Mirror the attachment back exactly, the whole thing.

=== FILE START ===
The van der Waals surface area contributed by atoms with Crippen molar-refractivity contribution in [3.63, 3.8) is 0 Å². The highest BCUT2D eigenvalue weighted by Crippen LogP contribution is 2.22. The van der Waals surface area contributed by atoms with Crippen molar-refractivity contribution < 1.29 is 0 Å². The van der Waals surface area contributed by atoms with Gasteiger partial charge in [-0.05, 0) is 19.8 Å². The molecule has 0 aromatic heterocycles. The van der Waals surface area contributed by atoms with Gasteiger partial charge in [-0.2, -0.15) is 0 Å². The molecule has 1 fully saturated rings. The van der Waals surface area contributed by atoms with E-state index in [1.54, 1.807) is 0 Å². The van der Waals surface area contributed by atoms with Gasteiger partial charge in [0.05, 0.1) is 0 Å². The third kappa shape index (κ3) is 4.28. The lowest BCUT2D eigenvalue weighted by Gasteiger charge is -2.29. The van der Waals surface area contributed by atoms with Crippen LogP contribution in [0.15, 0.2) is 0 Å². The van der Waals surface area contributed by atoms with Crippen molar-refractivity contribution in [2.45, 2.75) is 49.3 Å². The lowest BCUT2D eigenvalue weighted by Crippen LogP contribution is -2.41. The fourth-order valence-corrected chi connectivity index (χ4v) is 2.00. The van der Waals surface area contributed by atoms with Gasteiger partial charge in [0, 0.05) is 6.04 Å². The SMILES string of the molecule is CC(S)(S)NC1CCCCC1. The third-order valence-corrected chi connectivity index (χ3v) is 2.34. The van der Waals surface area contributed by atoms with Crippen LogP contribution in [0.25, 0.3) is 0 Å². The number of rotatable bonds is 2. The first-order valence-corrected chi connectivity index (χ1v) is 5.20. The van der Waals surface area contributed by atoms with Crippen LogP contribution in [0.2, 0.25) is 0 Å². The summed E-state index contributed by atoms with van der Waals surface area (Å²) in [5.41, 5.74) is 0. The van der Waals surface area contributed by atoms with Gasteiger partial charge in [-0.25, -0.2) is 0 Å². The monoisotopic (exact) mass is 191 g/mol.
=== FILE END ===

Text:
The van der Waals surface area contributed by atoms with Crippen molar-refractivity contribution in [3.63, 3.8) is 0 Å². The highest BCUT2D eigenvalue weighted by Crippen LogP contribution is 2.22. The van der Waals surface area contributed by atoms with Crippen molar-refractivity contribution < 1.29 is 0 Å². The van der Waals surface area contributed by atoms with Gasteiger partial charge in [-0.05, 0) is 19.8 Å². The molecule has 0 aromatic heterocycles. The van der Waals surface area contributed by atoms with Gasteiger partial charge in [-0.2, -0.15) is 0 Å². The molecule has 1 fully saturated rings. The van der Waals surface area contributed by atoms with E-state index in [1.54, 1.807) is 0 Å². The van der Waals surface area contributed by atoms with Gasteiger partial charge in [0.05, 0.1) is 0 Å². The third kappa shape index (κ3) is 4.28. The lowest BCUT2D eigenvalue weighted by Gasteiger charge is -2.29. The van der Waals surface area contributed by atoms with Crippen LogP contribution in [0.15, 0.2) is 0 Å². The van der Waals surface area contributed by atoms with Crippen molar-refractivity contribution in [2.45, 2.75) is 49.3 Å². The lowest BCUT2D eigenvalue weighted by Crippen LogP contribution is -2.41. The fourth-order valence-corrected chi connectivity index (χ4v) is 2.00. The van der Waals surface area contributed by atoms with Gasteiger partial charge in [0, 0.05) is 6.04 Å². The SMILES string of the molecule is CC(S)(S)NC1CCCCC1. The third-order valence-corrected chi connectivity index (χ3v) is 2.34. The van der Waals surface area contributed by atoms with Crippen LogP contribution in [0.25, 0.3) is 0 Å². The number of rotatable bonds is 2. The first-order valence-corrected chi connectivity index (χ1v) is 5.20. The van der Waals surface area contributed by atoms with Crippen LogP contribution in [0.2, 0.25) is 0 Å². The summed E-state index contributed by atoms with van der Waals surface area (Å²) in [5.41, 5.74) is 0. The van der Waals surface area contributed by atoms with Gasteiger partial charge in [-0.25, -0.2) is 0 Å². The monoisotopic (exact) mass is 191 g/mol.